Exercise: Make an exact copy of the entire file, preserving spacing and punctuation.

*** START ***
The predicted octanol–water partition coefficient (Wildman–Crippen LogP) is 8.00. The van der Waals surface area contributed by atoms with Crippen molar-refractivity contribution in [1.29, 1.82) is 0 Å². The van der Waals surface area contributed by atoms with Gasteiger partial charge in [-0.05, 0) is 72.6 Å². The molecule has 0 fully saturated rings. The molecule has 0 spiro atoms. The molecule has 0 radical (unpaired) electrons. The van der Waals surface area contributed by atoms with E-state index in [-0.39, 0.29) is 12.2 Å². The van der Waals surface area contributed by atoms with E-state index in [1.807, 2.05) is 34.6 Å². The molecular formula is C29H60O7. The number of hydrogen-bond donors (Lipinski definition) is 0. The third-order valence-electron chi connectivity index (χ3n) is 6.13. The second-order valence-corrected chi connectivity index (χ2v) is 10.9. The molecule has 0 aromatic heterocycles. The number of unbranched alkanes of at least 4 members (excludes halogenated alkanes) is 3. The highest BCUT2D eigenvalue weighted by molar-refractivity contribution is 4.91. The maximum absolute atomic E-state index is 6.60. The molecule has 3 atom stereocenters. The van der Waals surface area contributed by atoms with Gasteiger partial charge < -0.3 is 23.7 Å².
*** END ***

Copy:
The predicted octanol–water partition coefficient (Wildman–Crippen LogP) is 8.00. The van der Waals surface area contributed by atoms with Crippen molar-refractivity contribution in [1.29, 1.82) is 0 Å². The van der Waals surface area contributed by atoms with Gasteiger partial charge in [-0.05, 0) is 72.6 Å². The molecule has 0 fully saturated rings. The molecule has 0 spiro atoms. The molecule has 0 radical (unpaired) electrons. The van der Waals surface area contributed by atoms with E-state index in [-0.39, 0.29) is 12.2 Å². The van der Waals surface area contributed by atoms with E-state index in [1.807, 2.05) is 34.6 Å². The molecular formula is C29H60O7. The number of hydrogen-bond donors (Lipinski definition) is 0. The third-order valence-electron chi connectivity index (χ3n) is 6.13. The second-order valence-corrected chi connectivity index (χ2v) is 10.9. The molecule has 0 aromatic heterocycles. The number of unbranched alkanes of at least 4 members (excludes halogenated alkanes) is 3. The highest BCUT2D eigenvalue weighted by molar-refractivity contribution is 4.91. The maximum absolute atomic E-state index is 6.60. The molecule has 3 atom stereocenters. The van der Waals surface area contributed by atoms with Gasteiger partial charge < -0.3 is 23.7 Å².